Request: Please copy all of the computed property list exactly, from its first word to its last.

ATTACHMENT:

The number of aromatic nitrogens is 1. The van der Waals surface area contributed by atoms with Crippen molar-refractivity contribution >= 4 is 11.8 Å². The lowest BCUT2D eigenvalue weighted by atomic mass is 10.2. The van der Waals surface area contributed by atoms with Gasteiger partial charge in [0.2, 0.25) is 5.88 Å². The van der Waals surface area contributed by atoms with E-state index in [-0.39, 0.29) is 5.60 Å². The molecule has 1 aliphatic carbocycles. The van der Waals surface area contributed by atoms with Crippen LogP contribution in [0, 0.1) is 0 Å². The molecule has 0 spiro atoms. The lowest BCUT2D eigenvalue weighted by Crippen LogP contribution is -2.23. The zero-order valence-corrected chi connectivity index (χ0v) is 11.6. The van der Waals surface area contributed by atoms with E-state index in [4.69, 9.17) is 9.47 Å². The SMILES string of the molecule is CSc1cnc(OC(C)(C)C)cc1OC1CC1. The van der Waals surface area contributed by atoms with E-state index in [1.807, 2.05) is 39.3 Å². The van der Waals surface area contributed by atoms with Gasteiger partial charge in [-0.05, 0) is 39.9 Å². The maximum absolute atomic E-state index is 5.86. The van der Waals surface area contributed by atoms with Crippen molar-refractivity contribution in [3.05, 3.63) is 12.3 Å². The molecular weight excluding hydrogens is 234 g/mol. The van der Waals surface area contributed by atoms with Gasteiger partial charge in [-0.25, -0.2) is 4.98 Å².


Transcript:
The number of aromatic nitrogens is 1. The van der Waals surface area contributed by atoms with Crippen molar-refractivity contribution >= 4 is 11.8 Å². The lowest BCUT2D eigenvalue weighted by atomic mass is 10.2. The van der Waals surface area contributed by atoms with Gasteiger partial charge in [0.2, 0.25) is 5.88 Å². The van der Waals surface area contributed by atoms with E-state index in [-0.39, 0.29) is 5.60 Å². The molecule has 1 aliphatic carbocycles. The van der Waals surface area contributed by atoms with Crippen LogP contribution in [0, 0.1) is 0 Å². The molecule has 0 spiro atoms. The lowest BCUT2D eigenvalue weighted by Crippen LogP contribution is -2.23. The zero-order valence-corrected chi connectivity index (χ0v) is 11.6. The van der Waals surface area contributed by atoms with E-state index in [4.69, 9.17) is 9.47 Å². The SMILES string of the molecule is CSc1cnc(OC(C)(C)C)cc1OC1CC1. The van der Waals surface area contributed by atoms with E-state index in [1.807, 2.05) is 39.3 Å². The van der Waals surface area contributed by atoms with Gasteiger partial charge in [-0.05, 0) is 39.9 Å². The maximum absolute atomic E-state index is 5.86. The van der Waals surface area contributed by atoms with Crippen molar-refractivity contribution in [3.05, 3.63) is 12.3 Å². The molecular weight excluding hydrogens is 234 g/mol. The van der Waals surface area contributed by atoms with Gasteiger partial charge in [-0.25, -0.2) is 4.98 Å².